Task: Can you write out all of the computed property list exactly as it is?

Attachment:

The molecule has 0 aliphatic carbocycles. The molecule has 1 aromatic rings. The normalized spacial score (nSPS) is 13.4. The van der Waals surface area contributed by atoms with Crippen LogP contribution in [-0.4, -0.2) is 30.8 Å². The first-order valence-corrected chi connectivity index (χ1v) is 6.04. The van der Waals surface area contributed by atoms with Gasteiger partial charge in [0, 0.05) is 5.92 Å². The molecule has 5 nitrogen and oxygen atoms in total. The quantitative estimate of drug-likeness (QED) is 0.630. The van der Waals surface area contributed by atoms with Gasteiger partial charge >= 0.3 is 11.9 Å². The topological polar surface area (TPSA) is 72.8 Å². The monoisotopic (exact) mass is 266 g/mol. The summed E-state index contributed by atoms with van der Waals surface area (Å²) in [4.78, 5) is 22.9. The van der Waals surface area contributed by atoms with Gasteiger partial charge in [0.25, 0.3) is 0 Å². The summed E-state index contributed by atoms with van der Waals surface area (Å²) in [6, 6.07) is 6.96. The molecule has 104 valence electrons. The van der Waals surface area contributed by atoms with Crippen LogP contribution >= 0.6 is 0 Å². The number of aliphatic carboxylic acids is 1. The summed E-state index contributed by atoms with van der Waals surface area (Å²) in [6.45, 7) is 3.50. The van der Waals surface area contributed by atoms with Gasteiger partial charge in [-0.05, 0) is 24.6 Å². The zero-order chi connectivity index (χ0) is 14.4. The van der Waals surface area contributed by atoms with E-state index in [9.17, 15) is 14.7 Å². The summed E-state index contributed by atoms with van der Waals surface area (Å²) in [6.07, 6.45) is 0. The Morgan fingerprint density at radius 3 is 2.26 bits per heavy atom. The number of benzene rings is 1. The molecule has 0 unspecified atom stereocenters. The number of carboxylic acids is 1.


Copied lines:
The molecule has 0 aliphatic carbocycles. The molecule has 1 aromatic rings. The normalized spacial score (nSPS) is 13.4. The van der Waals surface area contributed by atoms with Crippen LogP contribution in [-0.4, -0.2) is 30.8 Å². The first-order valence-corrected chi connectivity index (χ1v) is 6.04. The van der Waals surface area contributed by atoms with Gasteiger partial charge in [0, 0.05) is 5.92 Å². The molecule has 5 nitrogen and oxygen atoms in total. The quantitative estimate of drug-likeness (QED) is 0.630. The van der Waals surface area contributed by atoms with Gasteiger partial charge >= 0.3 is 11.9 Å². The topological polar surface area (TPSA) is 72.8 Å². The monoisotopic (exact) mass is 266 g/mol. The summed E-state index contributed by atoms with van der Waals surface area (Å²) in [4.78, 5) is 22.9. The van der Waals surface area contributed by atoms with Gasteiger partial charge in [0.25, 0.3) is 0 Å². The summed E-state index contributed by atoms with van der Waals surface area (Å²) in [6, 6.07) is 6.96. The molecule has 104 valence electrons. The van der Waals surface area contributed by atoms with Crippen LogP contribution >= 0.6 is 0 Å². The number of aliphatic carboxylic acids is 1. The summed E-state index contributed by atoms with van der Waals surface area (Å²) in [6.45, 7) is 3.50. The van der Waals surface area contributed by atoms with Gasteiger partial charge in [-0.05, 0) is 24.6 Å². The zero-order chi connectivity index (χ0) is 14.4. The van der Waals surface area contributed by atoms with E-state index in [9.17, 15) is 14.7 Å². The summed E-state index contributed by atoms with van der Waals surface area (Å²) in [6.07, 6.45) is 0. The Morgan fingerprint density at radius 3 is 2.26 bits per heavy atom. The number of benzene rings is 1. The molecule has 0 unspecified atom stereocenters. The number of carboxylic acids is 1.